What I mean by this is you can gain a lot of knowledge over the Internet or by reading books or magazines but what you can't gain is experience.

It takes many years to develop the perspective to understand what makes an investment-grade property.

While most investors read a book or two, do a little research and then buy one of the first properties they come across, strategic investors are smarter than that.

They follow a system that is rooted in the real world and has stood the test of time in changing markets.

But it doesn’t end there.

I also suggest you…

Regularly review your property strategy

While most investors just buy a property and hold it for the long term, strategic investors regularly review their investment portfolio’s performance.

When I ask investors how their properties are performing they usually have no idea.

They’ve just closed their eyes, crossed their fingers, and hoped for the best.

It makes no sense to invest in a property and then not review its performance every year or so.

Some investors avoid the tough decisions and excuse their property’s poor performance by saying things like “it will turn around eventually” or “I don’t want to make a loss, so I’ll sell it when I can cover my costs.”

Some questions you should ask:

When I assess the performance of my property portfolio, I like to ask myself a couple of questions about each of my investment properties:

Questions

  • How has this property performed over the last few years?
  • Knowing what I know now would I buy this particular property again?
  • Is this property likely to outperform the averages over the next decade?
  • Is there anything I could or should do to improve this property and generate a better return on investment for me?

Logically, if a property has not performed well over a 3 or 4-year period, it’s likely to be a dud investment.

The answers to these questions help ensure that I only retain top-performing properties in my portfolio and that my money is working hard for me.

But isn’t it the wrong time to sell?

If due to your financial capacity, you can only afford to hold five properties, you should aim to own the five best-performing investment properties you can.

This means that if your property isn’t giving you the return you feel it should, then it might be time to make a change either through renovations, by changing property managers or by selling up and buying a better-performing investment property.

I understand that if one of your properties is underperforming, it’s likely to be in a location where the market is flat and you may not get the optimal price today.

But don’t wait till the market picks up, because the gap between your underperforming property and better-performing investments will only widen as the market moves and it will become harder and more expensive to buy the type of property you’d like to own.Have to pay some capital gains tax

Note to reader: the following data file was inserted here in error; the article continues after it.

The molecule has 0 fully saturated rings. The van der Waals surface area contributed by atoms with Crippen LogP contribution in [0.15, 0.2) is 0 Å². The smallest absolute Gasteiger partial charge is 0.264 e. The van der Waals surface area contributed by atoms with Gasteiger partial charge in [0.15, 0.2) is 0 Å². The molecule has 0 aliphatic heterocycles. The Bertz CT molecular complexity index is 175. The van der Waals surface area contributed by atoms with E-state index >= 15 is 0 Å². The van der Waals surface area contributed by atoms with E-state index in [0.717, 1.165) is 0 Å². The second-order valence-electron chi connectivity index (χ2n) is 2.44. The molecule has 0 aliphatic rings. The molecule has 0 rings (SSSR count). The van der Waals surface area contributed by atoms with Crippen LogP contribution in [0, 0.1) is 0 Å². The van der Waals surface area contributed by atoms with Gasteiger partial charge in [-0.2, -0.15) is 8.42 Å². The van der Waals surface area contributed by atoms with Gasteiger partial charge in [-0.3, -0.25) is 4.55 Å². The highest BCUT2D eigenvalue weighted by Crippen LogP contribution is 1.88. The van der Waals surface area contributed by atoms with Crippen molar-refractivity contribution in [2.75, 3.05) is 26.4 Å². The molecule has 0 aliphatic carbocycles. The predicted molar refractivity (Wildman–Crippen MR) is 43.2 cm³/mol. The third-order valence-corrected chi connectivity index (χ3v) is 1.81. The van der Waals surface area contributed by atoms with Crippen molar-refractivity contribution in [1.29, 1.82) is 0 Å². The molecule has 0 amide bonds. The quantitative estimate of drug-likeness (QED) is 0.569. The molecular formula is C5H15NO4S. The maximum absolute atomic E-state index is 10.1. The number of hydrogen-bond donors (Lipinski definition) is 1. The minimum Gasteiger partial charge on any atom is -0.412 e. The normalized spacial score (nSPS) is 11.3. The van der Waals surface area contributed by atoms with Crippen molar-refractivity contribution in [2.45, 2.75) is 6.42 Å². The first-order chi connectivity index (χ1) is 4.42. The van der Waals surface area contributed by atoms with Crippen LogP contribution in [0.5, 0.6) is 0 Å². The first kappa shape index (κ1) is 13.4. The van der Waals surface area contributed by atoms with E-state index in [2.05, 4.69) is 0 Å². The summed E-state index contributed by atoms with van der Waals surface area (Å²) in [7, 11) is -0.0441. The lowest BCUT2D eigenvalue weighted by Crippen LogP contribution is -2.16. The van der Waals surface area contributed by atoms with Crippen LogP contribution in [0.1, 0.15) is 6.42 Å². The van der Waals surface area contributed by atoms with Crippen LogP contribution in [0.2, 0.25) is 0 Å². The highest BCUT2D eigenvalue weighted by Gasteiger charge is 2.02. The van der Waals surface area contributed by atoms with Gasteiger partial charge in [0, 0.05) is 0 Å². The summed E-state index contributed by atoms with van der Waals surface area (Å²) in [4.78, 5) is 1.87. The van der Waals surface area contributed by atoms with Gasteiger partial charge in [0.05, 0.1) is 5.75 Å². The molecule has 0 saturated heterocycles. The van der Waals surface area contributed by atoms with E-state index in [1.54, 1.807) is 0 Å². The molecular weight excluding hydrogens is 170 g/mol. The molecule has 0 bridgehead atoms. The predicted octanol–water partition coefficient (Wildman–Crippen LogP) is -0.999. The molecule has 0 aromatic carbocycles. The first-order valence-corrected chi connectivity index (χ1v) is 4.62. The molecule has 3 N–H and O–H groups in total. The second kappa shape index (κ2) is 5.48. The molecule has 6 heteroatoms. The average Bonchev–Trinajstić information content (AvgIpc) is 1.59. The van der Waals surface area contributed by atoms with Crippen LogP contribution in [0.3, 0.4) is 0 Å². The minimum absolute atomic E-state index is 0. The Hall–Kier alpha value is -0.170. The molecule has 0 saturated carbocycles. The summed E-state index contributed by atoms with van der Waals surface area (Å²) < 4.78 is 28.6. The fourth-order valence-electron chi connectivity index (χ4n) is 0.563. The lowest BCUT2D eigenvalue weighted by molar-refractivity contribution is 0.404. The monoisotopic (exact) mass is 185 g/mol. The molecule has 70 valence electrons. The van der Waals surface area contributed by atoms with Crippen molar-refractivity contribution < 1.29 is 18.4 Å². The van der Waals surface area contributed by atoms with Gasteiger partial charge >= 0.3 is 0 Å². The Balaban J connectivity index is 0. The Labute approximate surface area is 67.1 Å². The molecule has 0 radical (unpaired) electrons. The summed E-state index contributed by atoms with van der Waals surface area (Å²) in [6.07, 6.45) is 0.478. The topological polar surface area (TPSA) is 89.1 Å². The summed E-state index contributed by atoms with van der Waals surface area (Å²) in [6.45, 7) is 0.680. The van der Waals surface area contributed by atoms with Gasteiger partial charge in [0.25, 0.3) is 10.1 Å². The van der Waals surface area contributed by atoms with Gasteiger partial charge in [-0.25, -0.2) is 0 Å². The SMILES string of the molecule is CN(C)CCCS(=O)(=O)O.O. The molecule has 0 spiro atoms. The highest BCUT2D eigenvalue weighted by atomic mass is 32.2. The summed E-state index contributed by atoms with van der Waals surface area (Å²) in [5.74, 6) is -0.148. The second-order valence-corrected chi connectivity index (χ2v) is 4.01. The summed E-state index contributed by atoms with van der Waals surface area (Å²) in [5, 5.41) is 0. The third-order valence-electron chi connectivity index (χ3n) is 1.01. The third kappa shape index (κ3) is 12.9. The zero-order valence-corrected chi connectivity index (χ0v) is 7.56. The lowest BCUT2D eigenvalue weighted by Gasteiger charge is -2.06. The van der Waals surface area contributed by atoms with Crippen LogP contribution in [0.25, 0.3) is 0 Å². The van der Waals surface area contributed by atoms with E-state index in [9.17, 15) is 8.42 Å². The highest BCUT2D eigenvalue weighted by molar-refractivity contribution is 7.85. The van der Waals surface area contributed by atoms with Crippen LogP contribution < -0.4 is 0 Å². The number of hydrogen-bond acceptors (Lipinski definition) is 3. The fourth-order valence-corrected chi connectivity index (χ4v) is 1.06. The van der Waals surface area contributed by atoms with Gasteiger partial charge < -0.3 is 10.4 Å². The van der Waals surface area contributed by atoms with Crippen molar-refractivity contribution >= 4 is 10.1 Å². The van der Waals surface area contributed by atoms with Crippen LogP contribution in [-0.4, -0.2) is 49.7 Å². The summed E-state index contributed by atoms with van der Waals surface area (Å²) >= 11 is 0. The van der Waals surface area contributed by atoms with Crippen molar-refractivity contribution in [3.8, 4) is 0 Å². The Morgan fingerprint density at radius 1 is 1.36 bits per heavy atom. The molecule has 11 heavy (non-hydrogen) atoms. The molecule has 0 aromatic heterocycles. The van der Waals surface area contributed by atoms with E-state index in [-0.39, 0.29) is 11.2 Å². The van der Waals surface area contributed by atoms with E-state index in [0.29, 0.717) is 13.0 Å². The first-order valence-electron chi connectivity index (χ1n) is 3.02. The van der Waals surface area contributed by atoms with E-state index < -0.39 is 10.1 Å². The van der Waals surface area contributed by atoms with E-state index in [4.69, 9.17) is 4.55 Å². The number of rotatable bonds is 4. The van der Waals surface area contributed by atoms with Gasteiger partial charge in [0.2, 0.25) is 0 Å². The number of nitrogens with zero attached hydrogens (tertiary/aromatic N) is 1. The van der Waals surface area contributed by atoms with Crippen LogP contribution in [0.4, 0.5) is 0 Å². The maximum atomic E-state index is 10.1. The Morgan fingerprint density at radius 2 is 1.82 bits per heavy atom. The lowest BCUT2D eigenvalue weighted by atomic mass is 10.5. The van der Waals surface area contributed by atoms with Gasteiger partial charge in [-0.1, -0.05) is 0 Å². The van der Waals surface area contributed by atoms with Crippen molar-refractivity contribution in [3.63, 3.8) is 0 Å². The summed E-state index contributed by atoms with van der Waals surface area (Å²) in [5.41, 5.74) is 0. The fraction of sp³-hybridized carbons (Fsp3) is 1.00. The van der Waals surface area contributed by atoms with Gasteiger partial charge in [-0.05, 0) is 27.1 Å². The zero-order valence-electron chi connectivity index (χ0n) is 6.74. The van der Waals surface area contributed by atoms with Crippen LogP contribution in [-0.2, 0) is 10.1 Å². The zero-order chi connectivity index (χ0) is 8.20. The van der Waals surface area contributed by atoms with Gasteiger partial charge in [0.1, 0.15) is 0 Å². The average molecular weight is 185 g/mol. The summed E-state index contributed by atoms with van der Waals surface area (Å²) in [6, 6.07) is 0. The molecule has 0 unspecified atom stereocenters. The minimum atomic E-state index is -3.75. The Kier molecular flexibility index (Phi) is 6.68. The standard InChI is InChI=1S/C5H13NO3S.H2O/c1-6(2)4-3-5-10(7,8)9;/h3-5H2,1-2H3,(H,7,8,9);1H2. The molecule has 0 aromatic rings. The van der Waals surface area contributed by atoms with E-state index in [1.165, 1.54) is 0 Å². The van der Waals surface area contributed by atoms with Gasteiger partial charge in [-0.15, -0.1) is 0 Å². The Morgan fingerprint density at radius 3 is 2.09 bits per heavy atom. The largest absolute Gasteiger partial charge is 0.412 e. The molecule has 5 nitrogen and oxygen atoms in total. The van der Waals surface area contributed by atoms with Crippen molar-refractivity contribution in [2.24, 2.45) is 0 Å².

Essentially the sooner you can identify and offload an underperforming property, the better.

Sure you may crystallise a loss, or have to pay some capital gains tax on the sale and then pay stamp duty on your next purchase.

I understand this may mean that you’ll take two steps back to move three steps forward; but if you treat your property investments like a business, and that’s what all strategic investors do, you’ll recognise that it’s not how much money you make that matters; it’s how hard your money works for you and how much you keep that count.

Treat your properties like your employees

You’ve probably heard me say that you should treat your property investments like a business.

And if that's the case your properties are your employees.

Think about it… Treat your properties like your employees

If your employees came to work late, played on Instagram, Twitter and Facebook all day, took a long lunch and when they came back weren’t in the mood to see your customers or clients, what would you do?

You’d probably give a performance review, which are the questions I’ve just suggested you ask about each of your properties annually; and then you probably will have to retrench them.

Sometimes you’d even have to pay a redundancy package to move them on so that you could employ hard-working people.

It's much the same with your properties, these are your employees in your real estate investment business and they have to work out for you in the long term.

If your properties are not giving you “wealth-producing rates of return” you won't achieve the financial freedom you desire.

I’ve heard too many investors say something like “I know this property isn’t growing in value but is not costing me anything to hold it.”

The problem is not factoring in the lost opportunity cost.

Sure their property may be cash flow neutral, but what these investors (conveniently) forget is the $50- $100,000 capital gain they may have made if they owned a property in a better-performing location.